A group of approximately 70 people including residents, labor union workers and New York City Football Club fans attended a Community Board 7 meeting in Whitestone on Nov. 15 to learn about the massive Willets Point Phase 2 proposal that would bring 1,400 residential units, a soccer stadium and a two-star hotel if approved.
The meeting, which took place at the St. Luke’s Pastoral Center, was held by the board’s Land Use Committee and was the first of several board meetings in which the public will be able to learn and provide feedback on the project that requires zoning approval before it can proceed.
Board members expressed several reservations about the project, which is slated to go up in the vicinity of Northern Boulevard and Willets Point Boulevard, arguing that it would result in greater traffic congestion and a shortage of parking spaces. Furthermore, several were concerned that the proposed hotel could potentially become a homeless shelter or migrant center.
The proposal is a joint venture of the Queens Development Group, LLC, City Football Stadium Group and the New York City Economic Development Corporation and representatives were at the board meeting to present the plan and answer questions.
The plan was presented to the board by Ethan Goodman, a director of planning and project management for Fox Rothschild, who spoke about the six ULURP (Uniform Land Use Review Procedure) actions needed in order for it to move forward. The ULURP actions sought essentially call for a deviation from city planning zoning code, a prerequisite in order for the development to be approved.
He said that stadium would seat 25,000 fans and that the project would bring 1,400 affordable homes, a public school, 40,000 square feet of open space, and a 250-bedroom hotel.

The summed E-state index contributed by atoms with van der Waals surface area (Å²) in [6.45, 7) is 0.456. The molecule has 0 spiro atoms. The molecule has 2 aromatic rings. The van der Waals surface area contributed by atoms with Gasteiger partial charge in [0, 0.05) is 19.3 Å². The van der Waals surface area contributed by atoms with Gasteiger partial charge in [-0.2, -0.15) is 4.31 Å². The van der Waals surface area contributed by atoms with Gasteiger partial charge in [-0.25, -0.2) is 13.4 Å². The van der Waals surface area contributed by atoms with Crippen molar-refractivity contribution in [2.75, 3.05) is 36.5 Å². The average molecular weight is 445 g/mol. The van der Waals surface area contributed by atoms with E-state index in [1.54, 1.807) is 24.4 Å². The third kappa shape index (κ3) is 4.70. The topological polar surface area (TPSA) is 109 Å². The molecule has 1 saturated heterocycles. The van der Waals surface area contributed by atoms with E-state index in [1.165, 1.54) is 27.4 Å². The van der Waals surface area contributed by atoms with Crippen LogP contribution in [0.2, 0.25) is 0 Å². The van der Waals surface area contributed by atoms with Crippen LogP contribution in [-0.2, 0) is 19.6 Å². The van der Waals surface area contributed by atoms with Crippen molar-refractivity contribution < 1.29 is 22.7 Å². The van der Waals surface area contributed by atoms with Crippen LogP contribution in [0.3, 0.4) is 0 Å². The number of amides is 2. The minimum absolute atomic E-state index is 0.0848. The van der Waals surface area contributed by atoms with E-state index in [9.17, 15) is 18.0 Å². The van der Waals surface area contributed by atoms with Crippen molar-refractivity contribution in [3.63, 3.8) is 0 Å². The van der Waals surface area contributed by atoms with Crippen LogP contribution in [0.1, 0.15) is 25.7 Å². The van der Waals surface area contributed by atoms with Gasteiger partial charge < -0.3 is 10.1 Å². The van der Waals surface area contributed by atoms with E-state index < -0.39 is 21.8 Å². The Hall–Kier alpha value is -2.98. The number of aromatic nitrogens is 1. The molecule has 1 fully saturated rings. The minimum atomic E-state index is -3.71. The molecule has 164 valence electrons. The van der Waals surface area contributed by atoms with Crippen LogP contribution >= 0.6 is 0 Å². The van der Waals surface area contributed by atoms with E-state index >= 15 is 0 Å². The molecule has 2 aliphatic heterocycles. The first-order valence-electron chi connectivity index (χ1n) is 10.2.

The location of the proposed soccer stadium proved contentious for many board members who said that its close proximity to Citi Field would add more congestion to the area.
But Goodman refuted this claim, arguing that the Willets Point area is a good place for the potential stadium, as it is close to many buses and trains, and not near a residential area. He also said the project would create jobs and bring revenue to the neighborhood.
“We have assessed the area and think these reasons make it the ideal location for the soccer stadium, and it will be great for the fans of the New York Football Club to finally have their own home after being in New York for 10 years,” he said.
However, some board members remained unconvinced. A number of members were concerned that when games were being held at both Citi Field and the soccer stadium at the same time traffic congestion would be inevitable.
Goodman replied that a schedule would be put in place to prevent games being held at both stadiums at the same time. He also noted that the soccer stadium would bring less traffic than Citi Field. For instance, the soccer stadium, even when sold out, would only have about 60% of the attendees as Citi Field.
He also mentioned that the development group has been in communication with the Metropolitan Transportation Authority (MTA), which is assessing whether to add bus stops and new routes to meet the needs of the area. There is the possibility, he said, for new routes to be added once the stadium is in operation.
Board members also expressed concern that the proposed 250-bedroom hotel will at some point become a shelter, with many inquiring about the quality of the future hotel.
Goodman said they are expecting the hotel to be of a two-star standard and that the details have yet to be determined.
The conversation, however, focused heavily on traffic, as well as parking spaces.
Goodman said that there are enough parking spaces at Citi Field and beyond to accommodate the needs of the new stadium as well as the greater development as a whole. For instance, he said, the residential buildings will contain a total of 823 parking spaces in the cellar areas.
The board will be holding another Land Use Committee meeting on the development on Nov. 29 before a full board meeting and vote on Dec. 4. The board vote is advisory and is just one step in the six-month ULURP process. The decision will ultimately be made by the city council with Council Member Francisco Moya, who represents the Willets Point area, likely to determine its fate.